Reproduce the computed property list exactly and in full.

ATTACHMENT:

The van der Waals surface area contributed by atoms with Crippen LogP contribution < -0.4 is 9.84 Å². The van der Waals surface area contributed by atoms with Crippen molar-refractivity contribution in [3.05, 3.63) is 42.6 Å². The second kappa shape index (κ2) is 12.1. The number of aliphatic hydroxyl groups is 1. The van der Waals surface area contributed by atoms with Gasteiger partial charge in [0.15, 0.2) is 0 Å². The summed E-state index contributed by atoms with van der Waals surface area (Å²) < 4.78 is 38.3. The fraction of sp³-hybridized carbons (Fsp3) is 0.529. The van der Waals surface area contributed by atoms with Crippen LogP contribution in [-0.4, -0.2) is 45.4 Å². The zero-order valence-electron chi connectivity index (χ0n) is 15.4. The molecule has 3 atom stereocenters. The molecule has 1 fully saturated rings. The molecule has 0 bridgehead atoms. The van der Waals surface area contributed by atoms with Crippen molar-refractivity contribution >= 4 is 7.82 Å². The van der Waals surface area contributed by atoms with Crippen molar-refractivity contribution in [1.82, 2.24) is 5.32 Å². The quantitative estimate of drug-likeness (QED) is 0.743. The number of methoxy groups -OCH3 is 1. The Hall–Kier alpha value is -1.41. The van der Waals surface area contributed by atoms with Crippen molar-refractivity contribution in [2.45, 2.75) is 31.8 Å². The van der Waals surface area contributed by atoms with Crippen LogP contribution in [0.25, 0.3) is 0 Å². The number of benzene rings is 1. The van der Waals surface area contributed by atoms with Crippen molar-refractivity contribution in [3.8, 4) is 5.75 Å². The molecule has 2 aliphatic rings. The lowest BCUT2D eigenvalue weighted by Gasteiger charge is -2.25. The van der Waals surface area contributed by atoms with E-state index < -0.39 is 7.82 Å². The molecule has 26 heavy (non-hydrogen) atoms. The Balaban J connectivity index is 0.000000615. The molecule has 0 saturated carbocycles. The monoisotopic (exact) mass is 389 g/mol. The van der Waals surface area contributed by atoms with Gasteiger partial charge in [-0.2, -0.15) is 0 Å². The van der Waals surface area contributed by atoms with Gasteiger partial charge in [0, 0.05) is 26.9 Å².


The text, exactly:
The van der Waals surface area contributed by atoms with Crippen LogP contribution < -0.4 is 9.84 Å². The van der Waals surface area contributed by atoms with Crippen molar-refractivity contribution in [3.05, 3.63) is 42.6 Å². The second kappa shape index (κ2) is 12.1. The number of aliphatic hydroxyl groups is 1. The van der Waals surface area contributed by atoms with Gasteiger partial charge in [0.15, 0.2) is 0 Å². The summed E-state index contributed by atoms with van der Waals surface area (Å²) < 4.78 is 38.3. The fraction of sp³-hybridized carbons (Fsp3) is 0.529. The van der Waals surface area contributed by atoms with Crippen LogP contribution in [-0.4, -0.2) is 45.4 Å². The zero-order valence-electron chi connectivity index (χ0n) is 15.4. The molecule has 3 atom stereocenters. The molecule has 1 fully saturated rings. The molecule has 0 bridgehead atoms. The van der Waals surface area contributed by atoms with Crippen molar-refractivity contribution >= 4 is 7.82 Å². The van der Waals surface area contributed by atoms with Crippen molar-refractivity contribution in [1.82, 2.24) is 5.32 Å². The quantitative estimate of drug-likeness (QED) is 0.743. The number of methoxy groups -OCH3 is 1. The Hall–Kier alpha value is -1.41. The van der Waals surface area contributed by atoms with Crippen molar-refractivity contribution in [2.45, 2.75) is 31.8 Å². The van der Waals surface area contributed by atoms with Crippen LogP contribution in [0.25, 0.3) is 0 Å². The number of benzene rings is 1. The van der Waals surface area contributed by atoms with Crippen molar-refractivity contribution in [3.8, 4) is 5.75 Å². The molecule has 2 aliphatic rings. The lowest BCUT2D eigenvalue weighted by Gasteiger charge is -2.25. The van der Waals surface area contributed by atoms with E-state index < -0.39 is 7.82 Å². The molecule has 26 heavy (non-hydrogen) atoms. The Balaban J connectivity index is 0.000000615. The molecule has 0 saturated carbocycles. The monoisotopic (exact) mass is 389 g/mol. The van der Waals surface area contributed by atoms with Gasteiger partial charge in [-0.2, -0.15) is 0 Å². The van der Waals surface area contributed by atoms with Gasteiger partial charge in [0, 0.05) is 26.9 Å².